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PERSISTENCE: ODOUR INTENSITY AND CONCENTRATION RELATIONSHIP FOR LIVESTOCK ODOURS

Published by the American Society of Agricultural and Biological Engineers, St. Joseph, Michigan www.asabe.org

Citation:   No Citation available.
Authors:   C A Ouellette, J C Segura, J.J.R Feddes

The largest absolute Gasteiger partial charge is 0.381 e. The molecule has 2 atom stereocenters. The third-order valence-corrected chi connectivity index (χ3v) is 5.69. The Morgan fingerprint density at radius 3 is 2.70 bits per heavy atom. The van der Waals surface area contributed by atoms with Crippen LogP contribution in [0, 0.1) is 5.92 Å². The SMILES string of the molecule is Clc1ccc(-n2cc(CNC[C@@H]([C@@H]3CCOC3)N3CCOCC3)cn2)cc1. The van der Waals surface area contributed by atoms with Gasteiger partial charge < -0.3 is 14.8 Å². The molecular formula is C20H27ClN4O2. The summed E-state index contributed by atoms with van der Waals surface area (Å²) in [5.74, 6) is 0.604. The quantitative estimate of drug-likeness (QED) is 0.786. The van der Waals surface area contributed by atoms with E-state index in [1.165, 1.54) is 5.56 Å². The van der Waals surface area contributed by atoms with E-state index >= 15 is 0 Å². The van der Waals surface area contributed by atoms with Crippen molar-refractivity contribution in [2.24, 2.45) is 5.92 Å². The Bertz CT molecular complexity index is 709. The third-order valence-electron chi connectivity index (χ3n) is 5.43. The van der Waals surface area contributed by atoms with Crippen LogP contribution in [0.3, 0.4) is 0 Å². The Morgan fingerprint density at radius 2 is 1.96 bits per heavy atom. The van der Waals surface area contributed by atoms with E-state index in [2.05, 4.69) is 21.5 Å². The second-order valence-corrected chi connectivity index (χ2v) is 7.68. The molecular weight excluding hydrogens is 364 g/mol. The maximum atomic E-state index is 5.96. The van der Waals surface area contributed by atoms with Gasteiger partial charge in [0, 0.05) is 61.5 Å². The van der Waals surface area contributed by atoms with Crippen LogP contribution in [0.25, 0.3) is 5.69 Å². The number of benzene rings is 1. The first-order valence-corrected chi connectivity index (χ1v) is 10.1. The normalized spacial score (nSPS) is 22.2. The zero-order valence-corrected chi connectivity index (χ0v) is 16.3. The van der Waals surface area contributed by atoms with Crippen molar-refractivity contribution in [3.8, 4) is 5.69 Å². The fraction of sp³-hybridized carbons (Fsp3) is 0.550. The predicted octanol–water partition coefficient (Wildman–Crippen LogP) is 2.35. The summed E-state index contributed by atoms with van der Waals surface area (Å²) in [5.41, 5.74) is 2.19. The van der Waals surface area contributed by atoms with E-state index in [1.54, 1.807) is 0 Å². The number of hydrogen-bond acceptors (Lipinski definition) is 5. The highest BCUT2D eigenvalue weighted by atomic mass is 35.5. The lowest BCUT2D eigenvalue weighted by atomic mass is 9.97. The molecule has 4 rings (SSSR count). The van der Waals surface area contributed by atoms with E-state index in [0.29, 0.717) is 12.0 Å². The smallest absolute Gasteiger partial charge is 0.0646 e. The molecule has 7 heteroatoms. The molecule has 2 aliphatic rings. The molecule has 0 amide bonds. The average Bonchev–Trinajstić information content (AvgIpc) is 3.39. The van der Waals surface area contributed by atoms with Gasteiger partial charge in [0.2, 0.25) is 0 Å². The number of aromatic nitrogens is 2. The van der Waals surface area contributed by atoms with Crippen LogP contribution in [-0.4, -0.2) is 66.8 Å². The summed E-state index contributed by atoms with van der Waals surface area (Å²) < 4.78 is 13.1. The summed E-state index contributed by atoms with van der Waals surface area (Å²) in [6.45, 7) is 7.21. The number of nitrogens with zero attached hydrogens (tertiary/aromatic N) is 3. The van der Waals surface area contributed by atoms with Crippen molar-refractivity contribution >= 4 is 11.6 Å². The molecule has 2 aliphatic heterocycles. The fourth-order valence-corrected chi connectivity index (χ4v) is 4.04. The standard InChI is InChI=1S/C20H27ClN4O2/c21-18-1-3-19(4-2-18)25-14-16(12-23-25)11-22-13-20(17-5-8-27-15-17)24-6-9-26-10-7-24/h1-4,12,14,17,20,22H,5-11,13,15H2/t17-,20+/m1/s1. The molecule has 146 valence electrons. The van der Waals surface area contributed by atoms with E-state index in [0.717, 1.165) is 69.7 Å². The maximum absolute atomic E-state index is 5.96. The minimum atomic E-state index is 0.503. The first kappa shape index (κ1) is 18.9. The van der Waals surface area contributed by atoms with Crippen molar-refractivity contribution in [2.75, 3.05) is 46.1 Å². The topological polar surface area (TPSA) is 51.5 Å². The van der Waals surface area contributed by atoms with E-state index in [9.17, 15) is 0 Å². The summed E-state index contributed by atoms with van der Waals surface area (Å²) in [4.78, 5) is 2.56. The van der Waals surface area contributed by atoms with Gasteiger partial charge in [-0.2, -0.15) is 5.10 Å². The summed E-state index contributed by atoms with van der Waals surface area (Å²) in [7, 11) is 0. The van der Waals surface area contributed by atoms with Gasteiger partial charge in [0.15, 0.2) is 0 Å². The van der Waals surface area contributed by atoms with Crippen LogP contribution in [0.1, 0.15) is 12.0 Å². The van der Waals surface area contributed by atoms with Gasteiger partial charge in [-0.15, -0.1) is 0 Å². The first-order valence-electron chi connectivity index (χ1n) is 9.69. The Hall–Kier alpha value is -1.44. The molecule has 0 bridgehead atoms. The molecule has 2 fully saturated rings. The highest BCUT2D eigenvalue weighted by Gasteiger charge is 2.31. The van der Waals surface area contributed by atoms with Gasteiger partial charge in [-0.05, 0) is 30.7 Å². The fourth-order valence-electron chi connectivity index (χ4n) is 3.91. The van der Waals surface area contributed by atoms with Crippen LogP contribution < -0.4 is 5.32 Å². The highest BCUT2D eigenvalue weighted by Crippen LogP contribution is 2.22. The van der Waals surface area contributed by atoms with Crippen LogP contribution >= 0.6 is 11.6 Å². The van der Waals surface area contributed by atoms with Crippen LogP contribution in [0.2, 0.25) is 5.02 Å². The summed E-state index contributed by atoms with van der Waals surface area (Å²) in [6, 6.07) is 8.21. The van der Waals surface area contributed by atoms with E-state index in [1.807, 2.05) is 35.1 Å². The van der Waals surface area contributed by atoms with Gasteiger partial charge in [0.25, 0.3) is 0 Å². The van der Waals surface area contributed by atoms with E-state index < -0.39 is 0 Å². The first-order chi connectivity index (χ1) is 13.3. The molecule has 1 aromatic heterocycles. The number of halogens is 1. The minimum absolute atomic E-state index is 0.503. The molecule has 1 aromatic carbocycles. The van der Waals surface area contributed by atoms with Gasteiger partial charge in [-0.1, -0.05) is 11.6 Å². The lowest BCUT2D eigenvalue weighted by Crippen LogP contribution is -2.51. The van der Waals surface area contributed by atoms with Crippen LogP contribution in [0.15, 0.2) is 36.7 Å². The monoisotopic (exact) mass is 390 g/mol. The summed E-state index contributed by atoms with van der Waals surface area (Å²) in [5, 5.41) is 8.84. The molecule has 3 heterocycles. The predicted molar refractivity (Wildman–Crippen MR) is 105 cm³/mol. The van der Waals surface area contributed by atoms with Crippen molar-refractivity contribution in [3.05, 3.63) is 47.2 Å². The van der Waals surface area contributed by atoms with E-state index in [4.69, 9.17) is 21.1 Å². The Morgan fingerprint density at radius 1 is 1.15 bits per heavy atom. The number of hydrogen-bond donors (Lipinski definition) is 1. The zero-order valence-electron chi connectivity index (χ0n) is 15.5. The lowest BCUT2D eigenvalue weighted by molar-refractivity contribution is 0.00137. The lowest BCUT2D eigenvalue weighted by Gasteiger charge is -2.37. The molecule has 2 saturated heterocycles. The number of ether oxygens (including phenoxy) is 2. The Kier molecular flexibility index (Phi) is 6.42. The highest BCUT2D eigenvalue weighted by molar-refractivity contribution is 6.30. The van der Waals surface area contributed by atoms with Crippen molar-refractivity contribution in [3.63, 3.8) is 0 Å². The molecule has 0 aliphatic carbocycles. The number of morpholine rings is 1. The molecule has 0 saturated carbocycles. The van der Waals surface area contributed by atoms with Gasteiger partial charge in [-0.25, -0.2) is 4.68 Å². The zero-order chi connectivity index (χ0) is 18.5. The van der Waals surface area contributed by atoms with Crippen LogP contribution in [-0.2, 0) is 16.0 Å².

Odour persistence is a measure of the relative change in odour intensity to the number of odour dilutions. Odour intensity of a non-diluted source is measured by comparing an n-butanol concentration to the odour source using a recognized Odour Intensity Referencing Scale (OIRS). In a previous study, the n-butanol intensity as described by the OIRS protocol was related to concentration (OU/m3) by an olfactometer. The objective of this study was to measure odour persistence from 8 odour sources: broiler manure; layer manure; dairy manure; swine manure; exhaust air from a pig gestation, nursery, and finisher facilities and artificial livestock odour (ALO). Persistence values ranged between -0.87 for stored swine manure to -1.86 for a prepared Artificial Livestock Odour. The higher persistence values appear to be associated with sulphur-containing compounds in the source. Swine odours and dairy manure odour were the most persistent. Odour dispersion models need to include persistence values to determine MDS values. The persistence of n-butanol is similar to that of the exhaust air from a finisher barn.

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